Lemmon recalls Peterson being shaken by the sight of Sullivan’s body, with “a bad hole” in the side of his chest. The bullet turned the man’s insides into pulp. Peterson, Lemmon says, just turned and looked away so as not to have to look at the fallen soldier. Caputo sees Sergeant Colby, who again mentions what happened to Sullivan. Caputo asks if Colby made every marine look at Sullivan’s body, as he said he would to help them better understand the seriousness of war. Colby responds, “Of course not, sir.”
Peterson was “shaken,” not only by the revolting sight of Sullivan’s wound but also by the fact that this happened to someone so close to him. To avoid being too impacted by the incident, he turns away. His action is not a denial of Sullivan’s death but an expression of a need to move on from it. Colby decides against his “lesson,” knowing that the other marines already understand.
Caputo wonders why a decent guy like Sullivan had to get killed. Caputo still suffers, too, from the illusion that there is a good way to die in a war, and that Sullivan did not even receive that honor. For the first time, Caputo fears death. He thinks that he could also be a corpse, lying with his mouth open and his eyes staring blankly into nothing. He understands, too, why Lemmon and the others were so distant during his visit. It had nothing to do with him but with their detachment as a result of living with the constant presence of death. As a result of losing their first man in battle, they lose their youthful confidence in their own immortality. As Lieutenant Bradley put it later that evening, “the splendid little war is over.”
Death can occur at any moment, and this realization awakens Caputo to his own vulnerability. The other marines treat their relationships with each other as ephemeral, for they cannot know how much more time they will share with anyone. As casualties increase, the soldiers realize that the war will not be the brief and simple affair they had expected. Not only are more soldiers dying than anticipated, they are losing faith in their ability to make a significant impact in the country, one worthy of the sacrifice of men like Sullivan.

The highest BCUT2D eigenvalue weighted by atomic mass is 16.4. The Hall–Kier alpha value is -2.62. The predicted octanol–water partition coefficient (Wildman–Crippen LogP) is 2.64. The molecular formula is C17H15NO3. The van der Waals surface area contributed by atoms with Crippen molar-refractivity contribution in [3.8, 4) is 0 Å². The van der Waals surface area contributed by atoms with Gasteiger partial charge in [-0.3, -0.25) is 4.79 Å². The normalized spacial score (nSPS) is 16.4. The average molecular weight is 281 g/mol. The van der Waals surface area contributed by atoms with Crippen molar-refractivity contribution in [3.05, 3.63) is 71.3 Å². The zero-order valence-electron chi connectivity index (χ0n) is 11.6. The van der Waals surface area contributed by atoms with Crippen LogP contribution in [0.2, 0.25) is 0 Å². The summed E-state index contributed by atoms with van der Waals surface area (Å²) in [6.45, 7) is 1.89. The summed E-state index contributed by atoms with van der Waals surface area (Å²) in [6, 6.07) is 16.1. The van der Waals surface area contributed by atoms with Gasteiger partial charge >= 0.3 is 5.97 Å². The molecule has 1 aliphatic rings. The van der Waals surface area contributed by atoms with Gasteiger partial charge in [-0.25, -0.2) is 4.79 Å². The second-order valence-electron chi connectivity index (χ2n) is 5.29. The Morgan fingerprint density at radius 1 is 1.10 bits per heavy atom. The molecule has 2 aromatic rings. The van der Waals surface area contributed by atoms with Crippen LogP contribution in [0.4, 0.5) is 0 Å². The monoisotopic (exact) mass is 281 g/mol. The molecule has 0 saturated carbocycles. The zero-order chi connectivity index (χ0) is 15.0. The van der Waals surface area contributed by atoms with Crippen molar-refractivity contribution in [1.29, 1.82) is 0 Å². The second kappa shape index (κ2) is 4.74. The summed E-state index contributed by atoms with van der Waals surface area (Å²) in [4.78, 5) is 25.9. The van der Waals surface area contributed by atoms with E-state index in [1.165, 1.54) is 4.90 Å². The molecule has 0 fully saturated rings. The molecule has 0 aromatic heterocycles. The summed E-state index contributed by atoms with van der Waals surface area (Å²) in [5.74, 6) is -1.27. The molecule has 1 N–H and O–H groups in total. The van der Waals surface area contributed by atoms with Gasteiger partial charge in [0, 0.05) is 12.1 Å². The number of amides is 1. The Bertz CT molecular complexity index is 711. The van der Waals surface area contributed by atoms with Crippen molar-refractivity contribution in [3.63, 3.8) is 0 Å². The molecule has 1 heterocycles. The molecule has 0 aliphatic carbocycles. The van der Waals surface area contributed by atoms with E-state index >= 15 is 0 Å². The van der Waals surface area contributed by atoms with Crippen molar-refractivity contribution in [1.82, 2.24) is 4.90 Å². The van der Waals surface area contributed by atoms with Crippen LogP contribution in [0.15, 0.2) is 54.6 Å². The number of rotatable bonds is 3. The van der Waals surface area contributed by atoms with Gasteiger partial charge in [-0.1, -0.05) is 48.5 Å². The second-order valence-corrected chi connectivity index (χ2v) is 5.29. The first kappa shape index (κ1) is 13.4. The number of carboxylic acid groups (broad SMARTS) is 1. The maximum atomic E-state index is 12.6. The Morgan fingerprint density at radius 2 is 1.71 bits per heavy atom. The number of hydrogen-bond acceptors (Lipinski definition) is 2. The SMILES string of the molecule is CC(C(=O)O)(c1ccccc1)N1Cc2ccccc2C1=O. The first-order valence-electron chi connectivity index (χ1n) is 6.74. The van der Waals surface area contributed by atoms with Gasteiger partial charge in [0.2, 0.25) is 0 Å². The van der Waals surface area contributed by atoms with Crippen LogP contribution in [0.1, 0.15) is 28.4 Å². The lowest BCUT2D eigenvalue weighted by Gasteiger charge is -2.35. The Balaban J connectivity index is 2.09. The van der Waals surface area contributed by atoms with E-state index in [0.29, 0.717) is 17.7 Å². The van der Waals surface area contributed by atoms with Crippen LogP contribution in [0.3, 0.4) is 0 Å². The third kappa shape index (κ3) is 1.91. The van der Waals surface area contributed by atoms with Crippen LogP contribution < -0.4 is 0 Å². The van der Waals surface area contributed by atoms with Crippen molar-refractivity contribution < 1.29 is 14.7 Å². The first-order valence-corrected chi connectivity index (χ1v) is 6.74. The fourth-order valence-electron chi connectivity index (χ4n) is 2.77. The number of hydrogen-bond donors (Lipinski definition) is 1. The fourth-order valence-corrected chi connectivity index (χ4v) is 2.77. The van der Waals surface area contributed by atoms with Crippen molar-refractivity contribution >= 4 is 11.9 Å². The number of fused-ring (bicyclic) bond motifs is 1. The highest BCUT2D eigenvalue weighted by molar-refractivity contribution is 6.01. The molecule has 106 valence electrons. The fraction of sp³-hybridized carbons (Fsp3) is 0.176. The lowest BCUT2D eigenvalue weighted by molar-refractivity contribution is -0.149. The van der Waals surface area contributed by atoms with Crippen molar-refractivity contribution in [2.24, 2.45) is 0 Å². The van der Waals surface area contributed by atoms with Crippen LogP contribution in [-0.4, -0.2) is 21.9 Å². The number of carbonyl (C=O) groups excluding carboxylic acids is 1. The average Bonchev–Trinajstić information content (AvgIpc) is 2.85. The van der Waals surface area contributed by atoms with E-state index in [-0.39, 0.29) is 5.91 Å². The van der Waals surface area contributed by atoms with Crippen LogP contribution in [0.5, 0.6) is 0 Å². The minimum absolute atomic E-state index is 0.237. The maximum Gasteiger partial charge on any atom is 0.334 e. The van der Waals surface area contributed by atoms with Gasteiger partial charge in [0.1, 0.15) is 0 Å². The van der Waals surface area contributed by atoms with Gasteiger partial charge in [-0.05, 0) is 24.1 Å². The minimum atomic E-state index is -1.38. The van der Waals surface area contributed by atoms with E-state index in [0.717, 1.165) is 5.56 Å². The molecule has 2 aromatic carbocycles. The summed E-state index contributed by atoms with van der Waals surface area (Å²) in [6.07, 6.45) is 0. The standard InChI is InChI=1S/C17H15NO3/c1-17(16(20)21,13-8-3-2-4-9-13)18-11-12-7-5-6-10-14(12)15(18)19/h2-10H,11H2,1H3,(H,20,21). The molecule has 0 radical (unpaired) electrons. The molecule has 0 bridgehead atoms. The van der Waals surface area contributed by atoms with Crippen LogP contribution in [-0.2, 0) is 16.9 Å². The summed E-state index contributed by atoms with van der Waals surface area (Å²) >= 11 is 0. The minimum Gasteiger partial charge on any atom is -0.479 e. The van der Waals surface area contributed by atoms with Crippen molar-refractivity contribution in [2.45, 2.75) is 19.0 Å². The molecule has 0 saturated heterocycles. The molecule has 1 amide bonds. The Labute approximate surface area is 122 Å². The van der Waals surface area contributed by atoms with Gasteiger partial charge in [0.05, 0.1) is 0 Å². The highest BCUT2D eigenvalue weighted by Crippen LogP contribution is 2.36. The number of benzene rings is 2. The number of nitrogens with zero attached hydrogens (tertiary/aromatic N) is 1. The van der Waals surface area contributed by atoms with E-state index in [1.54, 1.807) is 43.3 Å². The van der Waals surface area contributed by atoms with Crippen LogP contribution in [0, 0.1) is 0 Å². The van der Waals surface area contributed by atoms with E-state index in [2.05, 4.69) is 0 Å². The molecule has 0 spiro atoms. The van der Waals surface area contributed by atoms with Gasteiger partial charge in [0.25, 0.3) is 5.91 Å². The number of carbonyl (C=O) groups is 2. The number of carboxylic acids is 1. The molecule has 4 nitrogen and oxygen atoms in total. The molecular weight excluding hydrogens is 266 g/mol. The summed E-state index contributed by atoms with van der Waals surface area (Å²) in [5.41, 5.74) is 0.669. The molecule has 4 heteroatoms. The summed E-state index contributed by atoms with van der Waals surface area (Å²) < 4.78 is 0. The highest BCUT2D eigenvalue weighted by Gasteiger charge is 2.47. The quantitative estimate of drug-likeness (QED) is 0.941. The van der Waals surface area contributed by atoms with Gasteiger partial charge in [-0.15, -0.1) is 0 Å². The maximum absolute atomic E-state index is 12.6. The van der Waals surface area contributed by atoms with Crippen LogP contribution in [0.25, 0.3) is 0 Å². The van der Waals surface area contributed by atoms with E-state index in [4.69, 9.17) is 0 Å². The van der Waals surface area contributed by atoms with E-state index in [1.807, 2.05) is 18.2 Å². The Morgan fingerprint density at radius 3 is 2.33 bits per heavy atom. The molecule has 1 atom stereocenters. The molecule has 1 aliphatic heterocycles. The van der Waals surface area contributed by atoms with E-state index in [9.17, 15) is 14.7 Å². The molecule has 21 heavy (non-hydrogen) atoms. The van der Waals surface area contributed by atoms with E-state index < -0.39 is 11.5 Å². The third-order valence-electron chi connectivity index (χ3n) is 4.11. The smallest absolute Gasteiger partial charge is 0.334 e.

At the time that the company loses Sullivan, casualties are still light. What they call the “expeditionary” period of the war lasts from March to September 1965. The men who are fighting in Vietnam at this time joined the war during peacetime, when the conflict hardly made the news. One-Three Battalion’s total losses between March and August 1965, for example, amounted to 110 killed and wounded. In April 1966, a single company from that battalion lose 108 men in only an hour. Still, the company takes Sullivan’s death as a sign that they may not all remain together until the end of their assignments. The corps will continue to function without the sergeant, of course, but his friends feel that he is irreplaceable. Later in the war, a man who is killed or evacuated with wounds will only mean a gap in a space that needs filling.
Caputo distinguishes between the war in 1965 and 1966 to illuminate how the increase in casualties and the escalation of the war led to a change in the marines’ perceptions of their roles as soldiers. Initially, they felt that each man was individual and an essential part of a cohesive unit. As the war goes on, they become increasingly detached from one another, as a method of coping with loss. This sense of detachment, however, dehumanizes them and leads to their perception of other soldiers, less as individuals, and more as cogs in the machine that conducts war.